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Into the Hands of the Soldiers

Freedom and Chaos in Egypt and the Middle East
Narrated by: David D. Kirkpatrick
Length: 13 hrs and 31 mins
4.5 out of 5 stars (62 ratings)
Regular price: $31.95
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Publisher's Summary

One of The Economist's Books of the Year

A candid narrative of how and why the Arab Spring sparked, then failed, and the truth about America's role in that failure and the subsequent military coup that put Sisi in power - from the Middle East correspondent of The New York Times.

In 2011, Egyptians of all sects, ages, and social classes shook off millennia of autocracy, then elected a Muslim Brother as president. The 2013 military coup replaced him with a new strongman, Abdel Fattah el-Sisi, who has cracked down on any dissent or opposition with a degree of ferocity Mubarak never dared. New York Times correspondent David D. Kirkpatrick arrived in Egypt with his family less than six months before the uprising first broke out in 2011, looking for a change from life in Washington, DC. As revolution and violence engulfed the country, he received an unexpected and immersive education in the Arab world.

For centuries, Egypt has set in motion every major trend in politics and culture across the Middle East, from independence and Arab nationalism to Islamic modernism, political Islam, and the jihadist thought that led to Al Qaeda and ISIS. The Arab Spring revolts of 2011 spread from Cairo, and now Americans understandably look with cynical exasperation at the disastrous Egyptian experiment with democracy. They fail to understand the dynamic of the uprising, the hidden story of its failure, and Washington's part in that tragedy. In this candid narrative, Kirkpatrick lives through Cairo's hopeful days and crushing disappointments alongside the diverse population of his new city: the liberal yuppies who first gathered in Tahrir Square; the persecuted Coptic Christians standing guard around Muslims at prayer during the protests; and the women of a grassroots feminism movement that tried to seize its moment. Juxtaposing his on-the-ground experience in Cairo with new reporting on the conflicts within the Obama administration, Kirkpatrick traces how authoritarianism was allowed to reclaim Egypt after 30 months of turmoil.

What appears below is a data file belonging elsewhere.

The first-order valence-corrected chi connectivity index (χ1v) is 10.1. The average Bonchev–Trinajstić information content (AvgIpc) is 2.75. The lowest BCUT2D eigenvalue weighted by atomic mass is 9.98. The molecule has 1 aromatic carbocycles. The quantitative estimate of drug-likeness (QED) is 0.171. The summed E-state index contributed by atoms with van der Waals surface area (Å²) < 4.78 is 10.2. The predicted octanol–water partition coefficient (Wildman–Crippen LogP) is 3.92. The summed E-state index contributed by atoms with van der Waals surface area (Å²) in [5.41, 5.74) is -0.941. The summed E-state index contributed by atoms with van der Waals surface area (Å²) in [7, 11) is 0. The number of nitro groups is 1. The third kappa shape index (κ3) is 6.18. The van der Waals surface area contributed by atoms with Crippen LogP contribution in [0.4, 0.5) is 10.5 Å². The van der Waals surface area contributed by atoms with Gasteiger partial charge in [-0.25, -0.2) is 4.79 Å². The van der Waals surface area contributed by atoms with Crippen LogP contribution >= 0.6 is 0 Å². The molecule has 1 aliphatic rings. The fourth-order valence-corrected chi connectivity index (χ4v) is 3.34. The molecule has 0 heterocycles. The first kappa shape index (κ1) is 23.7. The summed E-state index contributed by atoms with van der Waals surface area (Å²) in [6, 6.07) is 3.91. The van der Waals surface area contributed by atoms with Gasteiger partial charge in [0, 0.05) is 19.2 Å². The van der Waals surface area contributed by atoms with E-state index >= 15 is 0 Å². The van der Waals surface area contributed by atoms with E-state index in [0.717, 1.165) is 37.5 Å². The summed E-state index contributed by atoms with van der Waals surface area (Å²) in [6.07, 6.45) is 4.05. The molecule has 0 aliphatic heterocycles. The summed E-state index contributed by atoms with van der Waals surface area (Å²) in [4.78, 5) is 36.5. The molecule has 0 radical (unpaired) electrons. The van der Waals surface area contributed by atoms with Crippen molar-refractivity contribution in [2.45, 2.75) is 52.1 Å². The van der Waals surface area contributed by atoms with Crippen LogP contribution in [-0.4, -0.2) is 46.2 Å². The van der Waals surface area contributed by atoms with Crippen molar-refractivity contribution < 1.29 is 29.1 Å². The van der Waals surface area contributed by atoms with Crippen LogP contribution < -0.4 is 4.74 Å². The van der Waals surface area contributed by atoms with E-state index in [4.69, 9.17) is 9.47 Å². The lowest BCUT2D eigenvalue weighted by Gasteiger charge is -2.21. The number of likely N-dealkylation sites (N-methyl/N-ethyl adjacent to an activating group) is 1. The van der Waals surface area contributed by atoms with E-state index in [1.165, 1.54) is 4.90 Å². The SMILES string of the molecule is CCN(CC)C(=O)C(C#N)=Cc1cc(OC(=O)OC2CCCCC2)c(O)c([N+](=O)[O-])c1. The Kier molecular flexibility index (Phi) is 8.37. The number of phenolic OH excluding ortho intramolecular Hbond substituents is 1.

Into the Hands of the Soldiers is a heartbreaking story with a simple message: The failings of decades of autocracy are the reason for the chaos we see today across the Arab world. Because autocracy is the problem, more autocracy is unlikely to provide a durable solution. Egypt, home to one in four Arabs, is always a bellwether. Understanding its recent history is essential to understanding everything taking place across the region today - from the terrorist attacks in the North Sinai and Egypt's new partnership with Israel to the bedlam in Syria and Libya.

©2018 David D. Kirkpatrick (P)2018 Penguin Audio

Critic Reviews

"This street-level account of the Egyptian revolution and its aftermath combines memoir, reportage, and analysis.... Kirkpatrick’s most valuable insights come from interviews given, years later, by Obama Administration officials." (The New Yorker)